Dec. 13, 2011Vol. 42, Issue 3

From the President's Desk


Why, for example, does this state continue to increase funding for the individual and societal failures represented in our prison system, as opposed to investing in hope and the state’s future through higher education? Why has Sacramento apparently forgotten that the Golden State became so largely through the work of our universities and the talented workforce and creative leaders who have emerged from them? Although we strive to provide access to an increasingly diverse population of eligible college seekers, how meaningful is access, how sure the benefits to our state, if quality in our institutions of higher learning is diminished?

photo of Paul Zingg

Instead of addressing these questions, we find our institutions discredited as the press and legislature often seize on evidence that we are not always smart, certainly not perfect, in the performance of our work. A poorly handled student protest on one campus, a questionable use of foundation funds at another, a professor who behaves badly with his colleagues, a student who misrepresents her financial need—these are the incidents and accidents that consume our critics. Yes, these and other matters reflecting shortcomings and mistakes deserve attention and remedy. Yet, often, these are the stories—stories of poor choices, not bad intentions—that our critics eagerly embrace as they look for “proof” that we are not worthy of public trust and support. Molehills become mountains in such an environment, and all our campuses are painted with a brush of incompetence and misconduct whenever something untoward or embarrassing occurs on any of them.

That is why, among all the data and news clips that flow from the Chancellor’s Office, something occasionally emerges that merits broad attention because it is a true story of achievement and a glimpse of what could be even more so. Such was the case at the most recent Board of Trustees meeting, from which any news other than another student fee increase and the disruptive reaction to it received little or no mention.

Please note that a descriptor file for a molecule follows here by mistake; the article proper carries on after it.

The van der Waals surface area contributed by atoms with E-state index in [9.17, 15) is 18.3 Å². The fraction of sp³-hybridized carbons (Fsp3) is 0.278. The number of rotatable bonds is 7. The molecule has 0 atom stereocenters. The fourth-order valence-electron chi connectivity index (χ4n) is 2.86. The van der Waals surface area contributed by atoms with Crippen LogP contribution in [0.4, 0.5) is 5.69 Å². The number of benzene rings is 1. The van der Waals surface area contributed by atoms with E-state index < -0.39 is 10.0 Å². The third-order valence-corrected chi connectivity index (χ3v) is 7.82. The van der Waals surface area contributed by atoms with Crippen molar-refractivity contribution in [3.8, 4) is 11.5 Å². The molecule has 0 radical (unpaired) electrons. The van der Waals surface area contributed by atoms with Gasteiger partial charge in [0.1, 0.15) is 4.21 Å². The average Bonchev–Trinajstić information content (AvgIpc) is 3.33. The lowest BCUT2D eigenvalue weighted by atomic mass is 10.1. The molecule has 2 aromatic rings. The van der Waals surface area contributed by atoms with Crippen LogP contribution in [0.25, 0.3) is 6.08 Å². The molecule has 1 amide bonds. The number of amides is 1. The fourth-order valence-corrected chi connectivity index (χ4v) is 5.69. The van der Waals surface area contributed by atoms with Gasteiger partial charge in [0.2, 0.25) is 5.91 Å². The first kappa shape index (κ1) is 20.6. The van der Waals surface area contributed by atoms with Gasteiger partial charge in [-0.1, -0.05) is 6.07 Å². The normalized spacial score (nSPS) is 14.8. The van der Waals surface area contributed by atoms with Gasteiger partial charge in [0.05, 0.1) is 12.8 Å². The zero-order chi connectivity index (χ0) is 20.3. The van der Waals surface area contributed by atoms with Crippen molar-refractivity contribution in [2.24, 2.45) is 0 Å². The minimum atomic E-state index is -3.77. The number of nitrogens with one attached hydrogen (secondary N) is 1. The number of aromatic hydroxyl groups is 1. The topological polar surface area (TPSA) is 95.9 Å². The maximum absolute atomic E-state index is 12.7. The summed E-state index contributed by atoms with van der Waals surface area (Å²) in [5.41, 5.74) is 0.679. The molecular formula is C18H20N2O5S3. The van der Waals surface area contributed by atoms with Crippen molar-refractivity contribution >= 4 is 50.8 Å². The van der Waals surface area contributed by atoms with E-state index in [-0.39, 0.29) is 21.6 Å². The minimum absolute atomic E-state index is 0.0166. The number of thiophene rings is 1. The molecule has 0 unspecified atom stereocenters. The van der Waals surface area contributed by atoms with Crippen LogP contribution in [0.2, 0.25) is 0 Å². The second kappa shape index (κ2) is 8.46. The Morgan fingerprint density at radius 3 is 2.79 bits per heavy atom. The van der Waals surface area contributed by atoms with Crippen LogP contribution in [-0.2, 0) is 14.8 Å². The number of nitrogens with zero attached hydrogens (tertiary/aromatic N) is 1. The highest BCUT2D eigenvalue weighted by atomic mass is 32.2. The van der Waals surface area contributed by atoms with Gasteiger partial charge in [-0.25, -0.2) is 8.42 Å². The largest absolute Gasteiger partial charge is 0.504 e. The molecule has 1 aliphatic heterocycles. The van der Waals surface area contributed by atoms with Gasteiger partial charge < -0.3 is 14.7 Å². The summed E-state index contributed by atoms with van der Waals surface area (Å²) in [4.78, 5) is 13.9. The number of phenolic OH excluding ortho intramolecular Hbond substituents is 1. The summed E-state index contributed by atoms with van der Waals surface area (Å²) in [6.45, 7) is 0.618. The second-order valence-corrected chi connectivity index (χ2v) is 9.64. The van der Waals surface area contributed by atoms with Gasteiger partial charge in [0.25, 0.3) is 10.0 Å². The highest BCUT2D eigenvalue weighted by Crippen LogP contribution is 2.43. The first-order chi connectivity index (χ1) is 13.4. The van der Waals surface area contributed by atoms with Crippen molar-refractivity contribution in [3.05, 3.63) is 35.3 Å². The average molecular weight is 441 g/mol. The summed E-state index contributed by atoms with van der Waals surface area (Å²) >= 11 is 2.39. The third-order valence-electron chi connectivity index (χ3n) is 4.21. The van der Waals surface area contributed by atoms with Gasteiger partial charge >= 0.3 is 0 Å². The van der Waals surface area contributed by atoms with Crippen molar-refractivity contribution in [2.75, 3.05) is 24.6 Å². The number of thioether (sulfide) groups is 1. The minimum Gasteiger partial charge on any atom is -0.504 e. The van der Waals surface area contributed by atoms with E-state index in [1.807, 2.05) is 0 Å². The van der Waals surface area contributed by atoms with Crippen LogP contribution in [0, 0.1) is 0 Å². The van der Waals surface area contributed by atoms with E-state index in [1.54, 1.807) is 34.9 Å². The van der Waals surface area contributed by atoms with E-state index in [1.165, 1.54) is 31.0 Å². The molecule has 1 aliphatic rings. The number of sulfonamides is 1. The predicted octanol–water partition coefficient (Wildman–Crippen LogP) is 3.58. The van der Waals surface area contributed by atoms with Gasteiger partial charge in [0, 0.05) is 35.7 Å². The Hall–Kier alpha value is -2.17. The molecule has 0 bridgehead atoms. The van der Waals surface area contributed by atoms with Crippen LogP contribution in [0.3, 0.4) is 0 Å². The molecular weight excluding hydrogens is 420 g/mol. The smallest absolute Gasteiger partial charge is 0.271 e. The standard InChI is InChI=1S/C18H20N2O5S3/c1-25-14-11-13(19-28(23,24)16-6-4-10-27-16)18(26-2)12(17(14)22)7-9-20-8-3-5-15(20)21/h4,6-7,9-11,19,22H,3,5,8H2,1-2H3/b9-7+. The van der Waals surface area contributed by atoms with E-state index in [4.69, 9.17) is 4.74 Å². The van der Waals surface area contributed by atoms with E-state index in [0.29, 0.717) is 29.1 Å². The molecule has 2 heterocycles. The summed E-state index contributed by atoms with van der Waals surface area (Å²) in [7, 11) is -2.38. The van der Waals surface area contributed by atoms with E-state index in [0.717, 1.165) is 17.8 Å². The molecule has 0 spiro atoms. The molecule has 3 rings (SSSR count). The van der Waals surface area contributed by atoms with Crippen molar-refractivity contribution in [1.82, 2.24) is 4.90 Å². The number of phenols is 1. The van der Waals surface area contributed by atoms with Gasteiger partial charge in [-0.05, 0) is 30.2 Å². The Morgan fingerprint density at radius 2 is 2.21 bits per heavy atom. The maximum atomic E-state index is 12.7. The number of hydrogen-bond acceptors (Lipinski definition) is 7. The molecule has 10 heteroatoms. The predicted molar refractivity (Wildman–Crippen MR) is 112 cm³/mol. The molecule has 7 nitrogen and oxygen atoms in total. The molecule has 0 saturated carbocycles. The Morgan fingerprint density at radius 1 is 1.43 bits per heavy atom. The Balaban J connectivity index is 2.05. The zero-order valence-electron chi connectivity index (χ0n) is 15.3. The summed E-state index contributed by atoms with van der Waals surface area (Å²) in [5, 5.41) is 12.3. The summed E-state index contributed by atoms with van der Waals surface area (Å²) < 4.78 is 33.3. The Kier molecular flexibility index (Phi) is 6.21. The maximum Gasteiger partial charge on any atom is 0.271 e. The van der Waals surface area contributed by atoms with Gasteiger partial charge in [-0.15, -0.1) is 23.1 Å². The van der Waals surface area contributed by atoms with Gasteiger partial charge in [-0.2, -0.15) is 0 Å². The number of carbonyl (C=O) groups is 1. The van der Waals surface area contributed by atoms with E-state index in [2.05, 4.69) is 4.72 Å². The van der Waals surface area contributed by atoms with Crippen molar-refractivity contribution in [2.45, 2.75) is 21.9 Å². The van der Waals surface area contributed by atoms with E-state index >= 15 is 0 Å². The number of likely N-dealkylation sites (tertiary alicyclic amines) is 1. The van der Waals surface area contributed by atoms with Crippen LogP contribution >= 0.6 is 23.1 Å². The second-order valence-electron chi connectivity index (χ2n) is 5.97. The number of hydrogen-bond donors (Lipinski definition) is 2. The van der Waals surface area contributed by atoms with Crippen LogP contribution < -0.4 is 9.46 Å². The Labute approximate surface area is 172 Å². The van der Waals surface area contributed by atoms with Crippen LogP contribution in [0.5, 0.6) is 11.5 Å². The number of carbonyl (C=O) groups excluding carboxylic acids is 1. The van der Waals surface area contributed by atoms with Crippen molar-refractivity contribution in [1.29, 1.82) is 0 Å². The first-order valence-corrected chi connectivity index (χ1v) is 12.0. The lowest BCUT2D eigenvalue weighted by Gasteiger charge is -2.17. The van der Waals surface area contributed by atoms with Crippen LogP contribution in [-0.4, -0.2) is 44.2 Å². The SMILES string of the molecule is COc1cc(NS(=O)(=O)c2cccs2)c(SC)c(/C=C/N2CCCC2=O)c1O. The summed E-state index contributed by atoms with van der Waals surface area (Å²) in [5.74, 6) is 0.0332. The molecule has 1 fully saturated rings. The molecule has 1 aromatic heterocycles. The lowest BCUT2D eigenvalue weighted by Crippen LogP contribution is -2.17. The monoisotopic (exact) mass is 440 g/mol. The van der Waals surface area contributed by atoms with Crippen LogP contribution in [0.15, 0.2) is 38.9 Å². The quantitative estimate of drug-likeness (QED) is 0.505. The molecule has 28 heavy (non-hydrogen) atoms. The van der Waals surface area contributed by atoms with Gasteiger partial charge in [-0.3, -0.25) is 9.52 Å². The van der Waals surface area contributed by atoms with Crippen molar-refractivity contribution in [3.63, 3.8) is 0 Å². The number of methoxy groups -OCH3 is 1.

The news worthy of attention came in two parts, both within the background materials for the trustees’ proposed CSU 2012­–1013 budget. First, a chart demonstrated how Student University Fee increases have not made up for the General Fund losses. Since 2007–2008, in fact, the last year when the Governor’s Compact for Higher Education was in effect, the decreases in General Fund support have totaled $868 million. It will get worse before the end of the month, when another $100 million in cuts threatened by the governor will likely occur. Over this same period of time, Student University Fee revenue (net of the one-third set-aside for financial aid) has amounted to $592 million. The delta is $276 million, with another $100 million imminent. In other words, in this worst-case scenario, the CSU has had to absorb $376 million in cuts, notwithstanding the revenue from student fees. The bottom line: the hurt we are experiencing is real, not simply a case of student fees replacing state funds. Our campus is roughly 4.1 percent of these big numbers. The hurt is real.

Accompanying this information in the trustees’ briefing were two graphs with a story worthy of praise. Since the bottom began to fall out of state support, that is 2007–2008, average undergraduate course loads in the CSU have increased from 11.5 to 12.5 units; and first-year retention rates have improved from 81 to 84 percent, with a corresponding increase in graduation rates. At Chico State, average course loads for undergraduates have increased from 14.03 to 14.24 units; first-year retention rates have improved from 79 to 87 percent.

Think about it. While overall financial support for the CSU has declined precipitously, our performance where it matters most—student success and progress to degree—has improved steadily.

Some of our harshest critics, of course, will say that we’re finally getting our priorities right, and that we’re becoming more focused and accomplished in our mission. Yes, they may concede that on one hand, even as they look for reasons to slap us down with the other. They may never acknowledge how extraordinary our performance has been under the most trying circumstances.

But we know. We know what happens when faculty willingly take an extra student or two or three into their already crowded classrooms; when advisors and counselors spend extra time with more students, ensuring that they are on the right track; when best teaching and learning practices inform our adoption of technology; when the campus is safe and our buildings and grounds are clean and attractive; when deans and department chairpersons make classes their first priority; when students rally to our values; when friends and donors and partners gravitate to our story.

Yes, these indicators of student success and the reasons for them are worth thinking about. They are also worth imagining about. They are worth asking: what more we could accomplish if we had the resources restored that we have had removed? Imagine how many more students we could accommodate, how much more quickly we could move them through to their degrees, how much stronger the prospects for our society and economy would be with such graduates leading the way.

We need to change our tune in dealing with our critics. We need to get them to imagine abundant possibilities with us. And that begins not with demanding more, but demonstrating more. That is, demonstrating what we are accomplishing and the promise of so much more that we can achieve. The challenge is less to debate our critics about what we are doing, but to engage them more in our story. For this is a story that embraces the future and restores a sense that it can be better for our children. Imagine that.

Paul J. Zingg